Now I'm having a new roof and a railing installed around the perimeter, so I decided this morning was harvest time.  I could have waited another couple of weeks,  but I want my new roof to be in place in time for me to plant next year's garlic crop.  So I harvested dozens of potatoes, eight heads of garlic, several chunks of ginger root, the two ripe tomatoes, and some basil. I sorted the potatoes.  I cooked some of the larger ones for lunch and set aside 41 of the smallest potatoes for planting as seed potatoes in the spring.  That means I'll have 41 potato plants.  If I plant early and let them grow longer, I can perhaps expect 8 potatoes per plant - some for 'putting by' (that's farmer talk) for winter, some as seed potatoes for the following year's planting.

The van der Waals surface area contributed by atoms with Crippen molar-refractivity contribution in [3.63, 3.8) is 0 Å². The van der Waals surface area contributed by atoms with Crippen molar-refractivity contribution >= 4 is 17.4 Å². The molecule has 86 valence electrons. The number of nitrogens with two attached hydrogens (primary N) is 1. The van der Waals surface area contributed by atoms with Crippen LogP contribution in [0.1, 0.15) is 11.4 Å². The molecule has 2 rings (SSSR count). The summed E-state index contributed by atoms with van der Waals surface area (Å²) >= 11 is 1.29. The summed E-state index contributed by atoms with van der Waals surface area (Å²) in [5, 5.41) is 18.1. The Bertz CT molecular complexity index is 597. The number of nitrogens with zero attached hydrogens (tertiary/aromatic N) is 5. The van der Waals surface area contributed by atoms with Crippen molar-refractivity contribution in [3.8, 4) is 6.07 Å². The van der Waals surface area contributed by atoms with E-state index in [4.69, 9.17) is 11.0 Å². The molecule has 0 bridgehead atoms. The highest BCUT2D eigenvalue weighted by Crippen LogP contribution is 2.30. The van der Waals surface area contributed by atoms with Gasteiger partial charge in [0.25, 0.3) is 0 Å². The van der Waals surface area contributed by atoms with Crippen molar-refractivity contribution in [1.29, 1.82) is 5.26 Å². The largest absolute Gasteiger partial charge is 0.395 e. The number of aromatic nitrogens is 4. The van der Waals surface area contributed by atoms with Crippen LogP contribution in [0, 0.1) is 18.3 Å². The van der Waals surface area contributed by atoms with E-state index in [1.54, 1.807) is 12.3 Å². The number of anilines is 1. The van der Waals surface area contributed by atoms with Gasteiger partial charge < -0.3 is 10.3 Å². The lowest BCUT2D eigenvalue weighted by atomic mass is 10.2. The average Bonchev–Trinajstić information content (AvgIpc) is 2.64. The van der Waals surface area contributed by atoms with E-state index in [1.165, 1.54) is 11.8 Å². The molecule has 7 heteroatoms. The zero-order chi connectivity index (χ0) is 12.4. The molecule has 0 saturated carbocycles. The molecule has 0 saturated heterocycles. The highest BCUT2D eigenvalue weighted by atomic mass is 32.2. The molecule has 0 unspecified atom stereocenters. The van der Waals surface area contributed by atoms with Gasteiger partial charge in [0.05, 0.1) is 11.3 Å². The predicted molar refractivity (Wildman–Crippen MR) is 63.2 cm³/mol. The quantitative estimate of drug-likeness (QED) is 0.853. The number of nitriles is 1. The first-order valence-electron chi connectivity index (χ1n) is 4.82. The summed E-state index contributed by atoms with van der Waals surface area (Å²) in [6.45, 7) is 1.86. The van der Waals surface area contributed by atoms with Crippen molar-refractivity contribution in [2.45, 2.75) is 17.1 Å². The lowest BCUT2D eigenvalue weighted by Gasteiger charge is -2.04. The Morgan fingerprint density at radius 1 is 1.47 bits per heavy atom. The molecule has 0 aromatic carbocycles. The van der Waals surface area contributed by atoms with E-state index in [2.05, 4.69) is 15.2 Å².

Next year I plan to add a beehive to my little farming operation. But today when lunch was a bowl of boiled potatoes that were in the ground yesterday, I just felt I had stretched and grown in unexpected directions this year.  Kind of like my vegetables.  My goal for next year is to be able to say to myself, without laughing, "I grow my own food."
Me, my potatoes and garlic.


Friday, September 8, 2017

TINA AND HER BEACH EMERALD RING

One of the strange things about running Atelier Ivaan is not always knowing what happens to a piece of jewellery after it has been purchased.  It's wonderful when someone who has bought a ring bursts through the door a few days later, beaming, and announces, "She said YES!"  But many times the item gets boxed and bagged up, and I never hear another word.  I have to assume, on those instances, that the gift (if it was a gift) was a complete success.